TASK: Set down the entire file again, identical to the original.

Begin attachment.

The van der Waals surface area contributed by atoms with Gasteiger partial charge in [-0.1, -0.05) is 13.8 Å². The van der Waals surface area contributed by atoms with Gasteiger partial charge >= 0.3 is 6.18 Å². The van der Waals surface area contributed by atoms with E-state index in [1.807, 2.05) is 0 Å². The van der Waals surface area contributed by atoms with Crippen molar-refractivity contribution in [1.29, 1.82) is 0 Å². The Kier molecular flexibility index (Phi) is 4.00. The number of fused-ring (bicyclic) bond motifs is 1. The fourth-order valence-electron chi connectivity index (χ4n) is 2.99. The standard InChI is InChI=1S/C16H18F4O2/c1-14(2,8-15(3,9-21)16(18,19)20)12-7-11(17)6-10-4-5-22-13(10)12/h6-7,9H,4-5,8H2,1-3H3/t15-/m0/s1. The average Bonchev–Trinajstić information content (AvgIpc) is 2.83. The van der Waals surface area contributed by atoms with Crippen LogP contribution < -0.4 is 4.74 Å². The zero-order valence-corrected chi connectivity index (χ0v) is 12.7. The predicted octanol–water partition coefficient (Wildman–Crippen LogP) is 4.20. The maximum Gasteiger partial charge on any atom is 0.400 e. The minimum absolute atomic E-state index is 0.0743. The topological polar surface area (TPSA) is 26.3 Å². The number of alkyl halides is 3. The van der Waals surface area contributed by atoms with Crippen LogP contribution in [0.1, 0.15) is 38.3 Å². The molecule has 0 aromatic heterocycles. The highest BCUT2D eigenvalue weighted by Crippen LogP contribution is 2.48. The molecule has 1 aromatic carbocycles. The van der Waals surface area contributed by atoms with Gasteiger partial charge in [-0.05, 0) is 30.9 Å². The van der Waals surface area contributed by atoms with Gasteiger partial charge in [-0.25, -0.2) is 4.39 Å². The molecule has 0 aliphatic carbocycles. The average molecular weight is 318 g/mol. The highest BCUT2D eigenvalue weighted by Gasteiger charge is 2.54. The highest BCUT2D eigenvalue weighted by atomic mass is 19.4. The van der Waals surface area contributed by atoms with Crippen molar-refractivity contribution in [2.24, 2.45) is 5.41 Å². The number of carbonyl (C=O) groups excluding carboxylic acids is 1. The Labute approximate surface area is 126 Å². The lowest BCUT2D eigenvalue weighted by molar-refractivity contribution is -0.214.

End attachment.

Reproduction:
The van der Waals surface area contributed by atoms with Gasteiger partial charge in [-0.1, -0.05) is 13.8 Å². The van der Waals surface area contributed by atoms with Gasteiger partial charge >= 0.3 is 6.18 Å². The van der Waals surface area contributed by atoms with E-state index in [1.807, 2.05) is 0 Å². The van der Waals surface area contributed by atoms with Crippen molar-refractivity contribution in [1.29, 1.82) is 0 Å². The Kier molecular flexibility index (Phi) is 4.00. The number of fused-ring (bicyclic) bond motifs is 1. The fourth-order valence-electron chi connectivity index (χ4n) is 2.99. The standard InChI is InChI=1S/C16H18F4O2/c1-14(2,8-15(3,9-21)16(18,19)20)12-7-11(17)6-10-4-5-22-13(10)12/h6-7,9H,4-5,8H2,1-3H3/t15-/m0/s1. The average Bonchev–Trinajstić information content (AvgIpc) is 2.83. The van der Waals surface area contributed by atoms with Crippen LogP contribution < -0.4 is 4.74 Å². The zero-order valence-corrected chi connectivity index (χ0v) is 12.7. The predicted octanol–water partition coefficient (Wildman–Crippen LogP) is 4.20. The maximum Gasteiger partial charge on any atom is 0.400 e. The minimum absolute atomic E-state index is 0.0743. The topological polar surface area (TPSA) is 26.3 Å². The number of alkyl halides is 3. The van der Waals surface area contributed by atoms with Crippen LogP contribution in [0.1, 0.15) is 38.3 Å². The molecule has 0 aromatic heterocycles. The highest BCUT2D eigenvalue weighted by Crippen LogP contribution is 2.48. The molecule has 1 aromatic carbocycles. The van der Waals surface area contributed by atoms with Gasteiger partial charge in [-0.05, 0) is 30.9 Å². The van der Waals surface area contributed by atoms with Gasteiger partial charge in [-0.25, -0.2) is 4.39 Å². The molecule has 0 aliphatic carbocycles. The average molecular weight is 318 g/mol. The highest BCUT2D eigenvalue weighted by Gasteiger charge is 2.54. The highest BCUT2D eigenvalue weighted by atomic mass is 19.4. The van der Waals surface area contributed by atoms with Crippen molar-refractivity contribution in [2.24, 2.45) is 5.41 Å². The number of carbonyl (C=O) groups excluding carboxylic acids is 1. The Labute approximate surface area is 126 Å². The lowest BCUT2D eigenvalue weighted by molar-refractivity contribution is -0.214.